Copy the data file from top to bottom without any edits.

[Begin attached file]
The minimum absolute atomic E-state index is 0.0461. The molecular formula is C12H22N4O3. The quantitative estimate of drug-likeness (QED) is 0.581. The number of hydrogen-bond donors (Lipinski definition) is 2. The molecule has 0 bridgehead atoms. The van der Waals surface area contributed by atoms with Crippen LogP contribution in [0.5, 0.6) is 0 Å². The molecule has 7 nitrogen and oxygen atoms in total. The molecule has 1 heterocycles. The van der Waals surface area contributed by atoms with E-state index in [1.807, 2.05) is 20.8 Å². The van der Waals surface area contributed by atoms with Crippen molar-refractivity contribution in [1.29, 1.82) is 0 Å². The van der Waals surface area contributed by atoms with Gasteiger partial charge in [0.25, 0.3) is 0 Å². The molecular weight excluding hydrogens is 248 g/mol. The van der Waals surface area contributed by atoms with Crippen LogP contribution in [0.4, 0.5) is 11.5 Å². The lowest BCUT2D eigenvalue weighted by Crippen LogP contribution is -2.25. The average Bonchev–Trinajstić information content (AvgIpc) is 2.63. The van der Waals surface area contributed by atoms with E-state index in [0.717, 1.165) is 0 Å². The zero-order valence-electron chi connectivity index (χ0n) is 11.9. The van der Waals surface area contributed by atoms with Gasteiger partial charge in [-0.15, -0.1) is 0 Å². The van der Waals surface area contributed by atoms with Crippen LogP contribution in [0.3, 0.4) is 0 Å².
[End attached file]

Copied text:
The minimum absolute atomic E-state index is 0.0461. The molecular formula is C12H22N4O3. The quantitative estimate of drug-likeness (QED) is 0.581. The number of hydrogen-bond donors (Lipinski definition) is 2. The molecule has 0 bridgehead atoms. The van der Waals surface area contributed by atoms with Crippen LogP contribution in [0.5, 0.6) is 0 Å². The molecule has 7 nitrogen and oxygen atoms in total. The molecule has 1 heterocycles. The van der Waals surface area contributed by atoms with E-state index in [1.807, 2.05) is 20.8 Å². The van der Waals surface area contributed by atoms with Crippen molar-refractivity contribution in [1.29, 1.82) is 0 Å². The van der Waals surface area contributed by atoms with Gasteiger partial charge in [0.25, 0.3) is 0 Å². The molecular weight excluding hydrogens is 248 g/mol. The van der Waals surface area contributed by atoms with Crippen LogP contribution in [0.4, 0.5) is 11.5 Å². The lowest BCUT2D eigenvalue weighted by Crippen LogP contribution is -2.25. The average Bonchev–Trinajstić information content (AvgIpc) is 2.63. The van der Waals surface area contributed by atoms with E-state index in [0.717, 1.165) is 0 Å². The zero-order valence-electron chi connectivity index (χ0n) is 11.9. The van der Waals surface area contributed by atoms with Gasteiger partial charge in [-0.15, -0.1) is 0 Å². The van der Waals surface area contributed by atoms with Crippen LogP contribution in [0.3, 0.4) is 0 Å².